An analysis of satellite, radiosonde, and lidar observations of upper tropospheric water vapor from the Atmospheric Radiation Measurement Program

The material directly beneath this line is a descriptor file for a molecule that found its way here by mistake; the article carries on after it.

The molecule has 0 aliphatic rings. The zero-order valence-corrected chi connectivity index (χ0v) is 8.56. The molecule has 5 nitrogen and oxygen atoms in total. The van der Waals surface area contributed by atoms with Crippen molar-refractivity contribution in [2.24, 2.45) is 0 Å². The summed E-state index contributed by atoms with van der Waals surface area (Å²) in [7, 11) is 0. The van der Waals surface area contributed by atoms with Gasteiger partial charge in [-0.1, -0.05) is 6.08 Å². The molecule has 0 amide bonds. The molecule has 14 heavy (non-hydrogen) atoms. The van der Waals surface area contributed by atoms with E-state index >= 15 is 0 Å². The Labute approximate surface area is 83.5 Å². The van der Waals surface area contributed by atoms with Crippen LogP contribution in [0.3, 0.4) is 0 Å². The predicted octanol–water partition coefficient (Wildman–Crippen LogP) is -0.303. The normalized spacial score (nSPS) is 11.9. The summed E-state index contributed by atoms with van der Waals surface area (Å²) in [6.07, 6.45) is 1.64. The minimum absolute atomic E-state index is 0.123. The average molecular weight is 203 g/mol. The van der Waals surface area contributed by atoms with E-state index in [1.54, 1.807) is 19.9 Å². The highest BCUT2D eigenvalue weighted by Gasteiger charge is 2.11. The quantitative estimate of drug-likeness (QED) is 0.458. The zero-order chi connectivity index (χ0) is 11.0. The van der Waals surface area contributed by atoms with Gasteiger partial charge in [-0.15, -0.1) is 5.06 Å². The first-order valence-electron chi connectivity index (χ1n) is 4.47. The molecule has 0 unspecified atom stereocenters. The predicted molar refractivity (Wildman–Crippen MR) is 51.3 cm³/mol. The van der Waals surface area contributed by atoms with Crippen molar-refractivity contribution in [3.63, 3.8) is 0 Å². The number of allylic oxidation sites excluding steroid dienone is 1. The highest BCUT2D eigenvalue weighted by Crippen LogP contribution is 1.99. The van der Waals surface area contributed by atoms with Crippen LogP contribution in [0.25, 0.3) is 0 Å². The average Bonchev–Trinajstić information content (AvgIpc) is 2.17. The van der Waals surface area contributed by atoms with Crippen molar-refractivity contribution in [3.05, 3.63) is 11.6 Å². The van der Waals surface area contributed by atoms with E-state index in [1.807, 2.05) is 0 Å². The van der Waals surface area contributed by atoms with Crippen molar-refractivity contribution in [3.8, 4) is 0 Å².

[1] To improve our understanding of the distribution and radiative effects of water vapor, the U.S. Department of Energy Atmospheric Radiation Measurement (ARM) Program has conducted a series of coordinated water vapor Intensive Observation Periods (IOPs). This study uses observations collected from four ARM IOPs to accomplish two goals: First we compare radiosonde and Raman lidar observations of upper tropospheric water vapor with colocated geostationary satellite radiances at 6.7 μm. During all four IOPs we find excellent agreement between the satellite and Raman lidar observations of upper tropospheric humidity with systematic differences of ∼10%. In contrast, radiosondes equipped with Vaisala sensors are shown to be systematically drier in the upper troposphere by ∼40% relative to both the lidar and satellite measurements. Second, we assess the performance of various “correction” strategies designed to rectify known deficiencies in the radiosonde measurements. It is shown that existing methods for correcting the radiosonde dry bias, while effective in the lower troposphere, offer little improvement in the upper troposphere. An alternative method based on variational assimilation of satellite radiances is presented and, when applied to the radiosonde measurements, is shown to significantly improve their agreement with coincident Raman lidar observations. It is suggested that a similar strategy could be used to improve the quality of the global historical record of radiosonde water vapor observations during the satellite era.